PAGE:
Happy Friday! Tomorrow, I’m off to Pennsylvania to meet up with my blogger buddies- Shannon, Bethany, Karen and Lauren. And I’ll be meeting some new peeps too while we craft. That was not a typo. I will be partaking in crafting. Quite obviously, I will also be partaking in making a fool of myself. If you’ve seen these ladies’ blogs, then you know they got the craft gene. I got the “can’t even scrunch up tissue paper right” gene and I tend to break out in hives when stepping into a Michael’s. This should be interesting….
We met Colin’s new doctor this past Friday at Colin’s 18 month appointment. This is his 3rd doctor. We’ve loved them all. And usually, it’s a pretty painless experience, save for the shots. The 2 day appointment, the 3 month appointment, the 6 month check up, the 9 month, 12 month, you understand. Every three months we go through this drill, shots and all. And then there is the fresh hell that is the 18 month appointment.
Colin’s officially pre-gaming for the terrible twos. I know this is a fact because the doctor told me so. That’s what we call an official medical diagnosis. She came to this conclusion as my son writhed on the floor, screaming his little blonde head off.
But let me back up. We had such a promising start after all. Since the weather was gorgeous, we decided to walk over to the office. Colin happily hopped into the stroller, we strapped ourselves in, and headed off. On the way, Colin pointed to flowers and trees, identifying each. We arrived to our destination, and the obstacle course began.
First, it’s a three story building. With no elevator. Whose bright idea was that? So, in my fitness fever, I decided to lug the Bugaboo up two flights of stairs to the office. I only almost fell backwards once.
Once I arrived, I was told pleasantly by the receptionist, “Dr. Whositwhatsit is on the third floor.” Super.
One more flight of stairs, we check in, Colin happily taking to the floor to play with the toys that abound. The office is pretty much empty, so I don’t have to referee sharing. This is great. A nurse shows almost immediately (no wait!) and we are ushered to our room. Colin is allowed to bring one toy, and happily follows the nurse. Until he sees the new toy-less room. At the same time he turns around and makes a run for it, I realize my child is actually quite clever. I coax him into the room, which will now be known as the seventh ring of hell. Not only because it was hot and miserable in there. But because this is where my child transformed into Lucifer.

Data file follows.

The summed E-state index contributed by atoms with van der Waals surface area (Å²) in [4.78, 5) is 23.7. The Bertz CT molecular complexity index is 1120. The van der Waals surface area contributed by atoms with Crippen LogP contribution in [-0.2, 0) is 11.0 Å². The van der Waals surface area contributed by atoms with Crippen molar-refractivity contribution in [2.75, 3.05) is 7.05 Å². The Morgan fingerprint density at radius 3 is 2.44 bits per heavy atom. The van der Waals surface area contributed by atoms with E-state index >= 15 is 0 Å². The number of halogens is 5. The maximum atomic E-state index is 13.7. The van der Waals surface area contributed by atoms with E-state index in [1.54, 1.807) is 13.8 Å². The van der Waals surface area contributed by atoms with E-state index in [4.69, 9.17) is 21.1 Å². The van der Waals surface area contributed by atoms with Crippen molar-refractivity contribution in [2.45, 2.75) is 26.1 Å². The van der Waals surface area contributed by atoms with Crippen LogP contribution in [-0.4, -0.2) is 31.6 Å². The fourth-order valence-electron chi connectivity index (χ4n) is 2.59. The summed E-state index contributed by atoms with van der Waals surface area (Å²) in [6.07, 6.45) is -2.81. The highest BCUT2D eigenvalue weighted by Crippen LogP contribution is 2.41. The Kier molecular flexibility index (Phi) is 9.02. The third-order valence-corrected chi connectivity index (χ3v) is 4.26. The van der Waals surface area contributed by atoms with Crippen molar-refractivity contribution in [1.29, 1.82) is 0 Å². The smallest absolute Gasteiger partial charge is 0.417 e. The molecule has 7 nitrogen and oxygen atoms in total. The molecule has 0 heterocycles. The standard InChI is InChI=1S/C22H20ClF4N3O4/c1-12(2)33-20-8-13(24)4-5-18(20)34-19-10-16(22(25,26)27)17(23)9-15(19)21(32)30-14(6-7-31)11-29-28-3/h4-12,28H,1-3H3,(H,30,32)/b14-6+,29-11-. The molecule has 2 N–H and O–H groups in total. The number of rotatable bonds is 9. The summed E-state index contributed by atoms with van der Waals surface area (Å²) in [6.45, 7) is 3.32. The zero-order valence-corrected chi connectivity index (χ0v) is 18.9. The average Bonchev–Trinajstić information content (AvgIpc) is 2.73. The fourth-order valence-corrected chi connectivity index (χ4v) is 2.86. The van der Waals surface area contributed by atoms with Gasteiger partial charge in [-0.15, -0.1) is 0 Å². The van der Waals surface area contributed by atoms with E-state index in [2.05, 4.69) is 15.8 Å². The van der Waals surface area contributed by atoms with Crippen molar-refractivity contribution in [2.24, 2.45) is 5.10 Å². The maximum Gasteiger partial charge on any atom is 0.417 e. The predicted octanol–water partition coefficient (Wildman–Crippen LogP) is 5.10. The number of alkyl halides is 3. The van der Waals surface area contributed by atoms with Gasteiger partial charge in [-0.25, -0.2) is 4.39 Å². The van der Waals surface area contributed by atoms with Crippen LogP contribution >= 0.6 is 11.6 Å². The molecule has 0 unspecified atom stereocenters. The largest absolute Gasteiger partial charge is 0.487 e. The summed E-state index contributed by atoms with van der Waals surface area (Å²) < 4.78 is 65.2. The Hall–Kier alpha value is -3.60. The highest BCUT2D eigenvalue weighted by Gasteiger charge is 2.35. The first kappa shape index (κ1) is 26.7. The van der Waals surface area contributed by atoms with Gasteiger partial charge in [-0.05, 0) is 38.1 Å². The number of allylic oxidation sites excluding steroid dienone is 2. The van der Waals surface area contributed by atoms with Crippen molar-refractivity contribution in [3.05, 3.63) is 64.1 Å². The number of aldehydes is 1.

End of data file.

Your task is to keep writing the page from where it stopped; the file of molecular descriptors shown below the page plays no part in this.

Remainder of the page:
Immediately he assumed the tantrum position: head face down, arms and legs splayed, kicking and crying, sometimes working his way around in a circle. I answer the nurse’s questions when I can understand them, screaming my answers. “HE SLEEPS THROUGH THE NIGHT! WHOLE MILK? YES!” She assumes he will quiet down within five minutes. We all know what assuming does.
We come to the conclusions that my son is about 26 pounds, give or take 5, and could be anywhere from 31 inches tall to 34 inches tall. Good enough, I’ll take it. Just so I can buy clothes for the kid, if nothing else.
He continues his wordless tirade for the next 35 minutes, as the doctor visits with us. I am simultaneously impressed with his fortitude and morbidly embarrassed. She and I speak loudly over the din about my concerns, one of which may surprise you: my son’s tantrums. He very rarely has a tantrum of this magnitude, though, and I am rightly horrified. The interesting part is that he has positioned himself directly under the doctor as he tantrums. I am perplexed. As we discuss how I believe his comprehension is far beyond his verbal skills, he actually takes a quick breath break to say “No, no no no.” And then? He abruptly stops his tantrum. Apparently he is unhappy with my take on his development. It’s time to intervene.
He takes the train toy he was playing with and begins to show off. “Train! Coo- Coo!” And then he talks a blue streak to us. Of course, we have no idea what in the world he is saying, but at least he has proven to the doctor that he has some verbal skills.
Check ups are stressful enough without tantrums. You meet with a doctor every few months, and sometimes even that frequency seems too spread out. Colin changes daily. His behaviors, his skills, his appearance even. I will put one kid to bed in the evening, and I am greeted by another in the morning, brightly greeting me with a “HI!” You visit relatives and their innocuous questions leave you reeling, wondering if your child is challenged in areas. Having a 30 minute appointment once every three or six months is overwhelming. There are issues you need to address and answers you seek when the inter webs isn’t helping. You need that time. You need that attention. You need to be comforted. Much like a toddler.